Sci. Aging Knowl. Environ., 27 August 2003
Vol. 2003, Issue 34, p. nf16
[DOI: 10.1126/sageke.2003.34.nf16]


The Mouse That Roared

Andrzej Bartke began studying reproductive hormones in dwarf mice as a grad student. Thirty years later, his lab serendipitously discovered that the midget mice are long-lived

Ingfei Chen;2003/34/nf16

Abstract: Physiologist Andrzej Bartke, of Southern Illinois University School of Medicine in Springfield, made his official debut in biogerontology in 1996 with the discovery that the growth-hormone-deficient Ames dwarf mouse has an extended life span. At that time, Bartke already had 30 years of successes in endocrinology research under his belt, including work that elucidated the role of the hormone prolactin in male reproduction. Born in Poland, Bartke studied zoology at Krakow's Jagiellonian University and conducted research for a year in Vietnam before obtaining a Ph.D. from the University of Kansas, Lawrence. His interest in aging arose from endocrinology studies, done in the early 1990s, of giant mutant mice that overproduce growth hormone and seem to grow old prematurely. Since then Bartke has become a leading expert on the physiology of how growth hormone influences aging and life span.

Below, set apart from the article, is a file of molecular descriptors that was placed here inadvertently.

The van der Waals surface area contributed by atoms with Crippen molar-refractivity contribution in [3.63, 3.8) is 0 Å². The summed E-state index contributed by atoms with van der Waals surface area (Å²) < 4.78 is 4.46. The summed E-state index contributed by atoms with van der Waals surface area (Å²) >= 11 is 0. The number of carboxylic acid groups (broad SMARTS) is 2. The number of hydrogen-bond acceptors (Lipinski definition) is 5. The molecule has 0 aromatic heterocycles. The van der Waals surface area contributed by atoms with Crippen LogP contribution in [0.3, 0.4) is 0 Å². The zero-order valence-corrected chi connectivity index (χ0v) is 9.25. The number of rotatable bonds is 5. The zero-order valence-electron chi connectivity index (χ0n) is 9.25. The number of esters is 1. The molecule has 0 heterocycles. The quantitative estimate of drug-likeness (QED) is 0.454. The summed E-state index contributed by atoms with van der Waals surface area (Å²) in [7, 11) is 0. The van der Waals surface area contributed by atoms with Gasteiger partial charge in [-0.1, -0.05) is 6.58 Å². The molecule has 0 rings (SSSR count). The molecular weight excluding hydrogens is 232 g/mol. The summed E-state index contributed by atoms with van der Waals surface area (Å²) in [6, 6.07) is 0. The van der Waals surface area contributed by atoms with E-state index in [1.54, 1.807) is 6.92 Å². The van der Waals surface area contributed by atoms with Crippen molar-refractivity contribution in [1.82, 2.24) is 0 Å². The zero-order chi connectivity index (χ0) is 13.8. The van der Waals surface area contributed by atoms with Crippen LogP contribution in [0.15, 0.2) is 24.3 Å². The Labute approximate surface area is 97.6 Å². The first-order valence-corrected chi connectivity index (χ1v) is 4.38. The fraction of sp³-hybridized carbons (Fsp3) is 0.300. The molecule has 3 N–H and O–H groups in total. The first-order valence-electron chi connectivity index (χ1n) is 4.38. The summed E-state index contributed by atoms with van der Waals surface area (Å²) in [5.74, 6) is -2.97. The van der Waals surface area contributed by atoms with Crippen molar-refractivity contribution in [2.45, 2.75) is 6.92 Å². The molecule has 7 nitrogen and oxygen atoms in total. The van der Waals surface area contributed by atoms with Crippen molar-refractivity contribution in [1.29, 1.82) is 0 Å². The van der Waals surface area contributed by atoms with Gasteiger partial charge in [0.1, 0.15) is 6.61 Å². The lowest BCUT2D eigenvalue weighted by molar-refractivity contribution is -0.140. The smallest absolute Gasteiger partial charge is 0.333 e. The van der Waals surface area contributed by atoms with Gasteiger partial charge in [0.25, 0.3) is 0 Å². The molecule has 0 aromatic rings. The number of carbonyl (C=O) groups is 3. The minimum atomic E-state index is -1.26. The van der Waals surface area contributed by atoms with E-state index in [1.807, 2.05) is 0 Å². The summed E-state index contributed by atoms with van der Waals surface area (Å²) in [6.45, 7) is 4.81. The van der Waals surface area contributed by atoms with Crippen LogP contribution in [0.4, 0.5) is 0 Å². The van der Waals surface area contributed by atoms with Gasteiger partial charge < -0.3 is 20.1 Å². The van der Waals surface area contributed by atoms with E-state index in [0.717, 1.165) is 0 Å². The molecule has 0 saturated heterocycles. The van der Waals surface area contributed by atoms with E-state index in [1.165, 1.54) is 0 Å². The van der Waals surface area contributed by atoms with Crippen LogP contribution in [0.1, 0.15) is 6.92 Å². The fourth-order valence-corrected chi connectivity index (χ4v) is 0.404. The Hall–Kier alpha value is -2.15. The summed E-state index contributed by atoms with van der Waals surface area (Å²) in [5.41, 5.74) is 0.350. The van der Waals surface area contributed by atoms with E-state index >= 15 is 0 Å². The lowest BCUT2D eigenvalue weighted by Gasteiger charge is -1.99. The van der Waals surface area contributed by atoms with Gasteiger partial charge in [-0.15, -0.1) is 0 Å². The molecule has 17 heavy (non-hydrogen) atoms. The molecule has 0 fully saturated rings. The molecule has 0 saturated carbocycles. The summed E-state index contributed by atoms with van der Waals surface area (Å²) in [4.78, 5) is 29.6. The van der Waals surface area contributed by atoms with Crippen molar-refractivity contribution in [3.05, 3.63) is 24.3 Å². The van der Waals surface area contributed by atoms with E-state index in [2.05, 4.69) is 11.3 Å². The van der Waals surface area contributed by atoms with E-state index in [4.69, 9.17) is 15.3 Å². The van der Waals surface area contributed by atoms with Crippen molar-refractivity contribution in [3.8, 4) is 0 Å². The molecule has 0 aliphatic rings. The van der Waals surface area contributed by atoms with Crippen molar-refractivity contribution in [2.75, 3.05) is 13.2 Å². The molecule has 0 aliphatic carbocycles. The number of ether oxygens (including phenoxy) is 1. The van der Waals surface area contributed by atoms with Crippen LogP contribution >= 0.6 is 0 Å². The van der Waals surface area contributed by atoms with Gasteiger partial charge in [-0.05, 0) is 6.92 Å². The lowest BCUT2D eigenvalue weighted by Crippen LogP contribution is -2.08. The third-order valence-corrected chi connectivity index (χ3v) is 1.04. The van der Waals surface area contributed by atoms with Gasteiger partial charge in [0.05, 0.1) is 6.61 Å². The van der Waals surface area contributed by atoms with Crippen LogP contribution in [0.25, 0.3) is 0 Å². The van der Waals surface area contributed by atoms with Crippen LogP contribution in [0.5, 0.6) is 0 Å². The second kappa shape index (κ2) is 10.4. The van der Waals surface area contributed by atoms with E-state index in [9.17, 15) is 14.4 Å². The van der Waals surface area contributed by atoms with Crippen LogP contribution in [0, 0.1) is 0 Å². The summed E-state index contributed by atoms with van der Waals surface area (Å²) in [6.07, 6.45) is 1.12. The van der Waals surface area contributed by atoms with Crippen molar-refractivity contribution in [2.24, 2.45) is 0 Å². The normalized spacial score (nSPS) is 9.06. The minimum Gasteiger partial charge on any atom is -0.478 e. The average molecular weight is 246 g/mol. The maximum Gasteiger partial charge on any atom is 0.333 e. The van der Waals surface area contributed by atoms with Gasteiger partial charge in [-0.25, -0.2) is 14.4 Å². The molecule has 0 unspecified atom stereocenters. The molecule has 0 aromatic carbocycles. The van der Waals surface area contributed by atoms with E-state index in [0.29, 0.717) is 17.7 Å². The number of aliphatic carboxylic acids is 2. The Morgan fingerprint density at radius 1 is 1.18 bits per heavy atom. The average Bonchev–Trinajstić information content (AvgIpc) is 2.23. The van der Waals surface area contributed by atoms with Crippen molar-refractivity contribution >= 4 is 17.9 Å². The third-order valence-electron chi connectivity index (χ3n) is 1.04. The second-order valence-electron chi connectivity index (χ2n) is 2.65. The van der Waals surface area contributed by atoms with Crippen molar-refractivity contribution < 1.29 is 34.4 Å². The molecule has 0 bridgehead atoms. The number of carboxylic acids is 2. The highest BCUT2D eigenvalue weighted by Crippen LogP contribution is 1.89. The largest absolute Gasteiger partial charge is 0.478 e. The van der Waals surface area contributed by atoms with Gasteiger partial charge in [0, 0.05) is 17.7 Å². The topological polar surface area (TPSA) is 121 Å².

Citation: I. Chen, The Mouse That Roared. Sci. SAGE KE 2003 (34), nf16 (2003).

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Science of Aging Knowledge Environment. ISSN 1539-6150